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Posted 20 April 2010 - 10:03 PM

You need to do port forwarding in your router. What brand of router do you have?

#6 gorydragon

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Posted 21 April 2010 - 05:45 AM

I have the Westell VersaLink 327W.
I'll see what I can do about obtaining the credentials.

#7 groovicus

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Posted 21 April 2010 - 06:50 AM

Your manual will explain how to do port forwarding. Once you have it set up, you will have to test it with a machine outside of your network to see if it works.

#8 gorydragon

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Posted 21 April 2010 - 07:25 AM

Shouldn't there be a way to to that without forwarding ports? I didn't need to forward anything for the uTorrent GUI to work.

#9 groovicus

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Posted 21 April 2010 - 09:09 AM

Most routers have a built in firewall. If the port is not open, nothing is going to get in on that port. I can use a torrent client for downloading torrents without doing anything to my router either because the request comes from inside my network. Serving up requests for web pages are initiated outside of your network. Forwarding a port is not hard. All you need to do is tell your router which machine should handle requests on port 80.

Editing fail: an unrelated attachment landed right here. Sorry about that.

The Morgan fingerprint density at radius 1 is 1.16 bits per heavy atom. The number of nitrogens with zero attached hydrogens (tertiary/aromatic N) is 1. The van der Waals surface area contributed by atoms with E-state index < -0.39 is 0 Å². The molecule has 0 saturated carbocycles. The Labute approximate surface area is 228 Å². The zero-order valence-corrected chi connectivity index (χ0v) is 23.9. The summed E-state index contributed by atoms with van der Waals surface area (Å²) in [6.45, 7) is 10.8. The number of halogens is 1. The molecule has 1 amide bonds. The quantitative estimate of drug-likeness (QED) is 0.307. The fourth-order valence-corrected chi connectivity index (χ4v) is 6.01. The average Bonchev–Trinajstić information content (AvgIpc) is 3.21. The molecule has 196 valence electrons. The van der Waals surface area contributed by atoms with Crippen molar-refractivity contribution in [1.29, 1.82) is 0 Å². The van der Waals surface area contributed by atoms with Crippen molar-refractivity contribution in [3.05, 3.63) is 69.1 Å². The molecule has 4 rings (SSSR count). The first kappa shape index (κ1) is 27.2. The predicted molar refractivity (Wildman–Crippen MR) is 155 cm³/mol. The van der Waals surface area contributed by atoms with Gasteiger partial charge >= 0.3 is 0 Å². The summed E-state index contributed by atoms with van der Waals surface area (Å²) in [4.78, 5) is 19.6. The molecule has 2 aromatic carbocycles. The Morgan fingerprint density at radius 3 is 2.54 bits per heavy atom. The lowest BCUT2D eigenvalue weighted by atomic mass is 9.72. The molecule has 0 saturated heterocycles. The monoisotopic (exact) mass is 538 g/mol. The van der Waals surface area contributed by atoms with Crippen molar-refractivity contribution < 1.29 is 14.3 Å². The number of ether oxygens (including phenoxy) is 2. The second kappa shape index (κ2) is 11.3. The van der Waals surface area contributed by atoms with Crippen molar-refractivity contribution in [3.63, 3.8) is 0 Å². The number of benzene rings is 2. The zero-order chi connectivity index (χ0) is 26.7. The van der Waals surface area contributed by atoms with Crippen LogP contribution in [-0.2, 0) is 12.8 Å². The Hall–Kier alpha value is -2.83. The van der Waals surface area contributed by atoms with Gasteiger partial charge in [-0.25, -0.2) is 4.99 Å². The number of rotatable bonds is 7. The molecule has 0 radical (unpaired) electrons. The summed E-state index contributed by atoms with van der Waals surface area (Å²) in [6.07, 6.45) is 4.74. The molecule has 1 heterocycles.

#10 Romeo29

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Posted 21 April 2010 - 10:16 AM

Standard protocols are bound to standard ports. When you open a web site (HTTP protocol) in a browser, it tries to connect to port 80 of the server. If it cannot connect, then you receive an error like web server is down etc.

Your router has blocked anyone outside to connect to port 80 on your system. If you port forward port 80, then people would be able to connect and browse your site.

Other standard ports are 82 for HTTPS, 21 for FTP etc.

If you are using a custom port like 31127, then you will have to port forward to that port. And all users will have to type http://ipaddy:31127/ to access your site. Which is complicated for users to do. So better stick to port 80.

#11 meuchel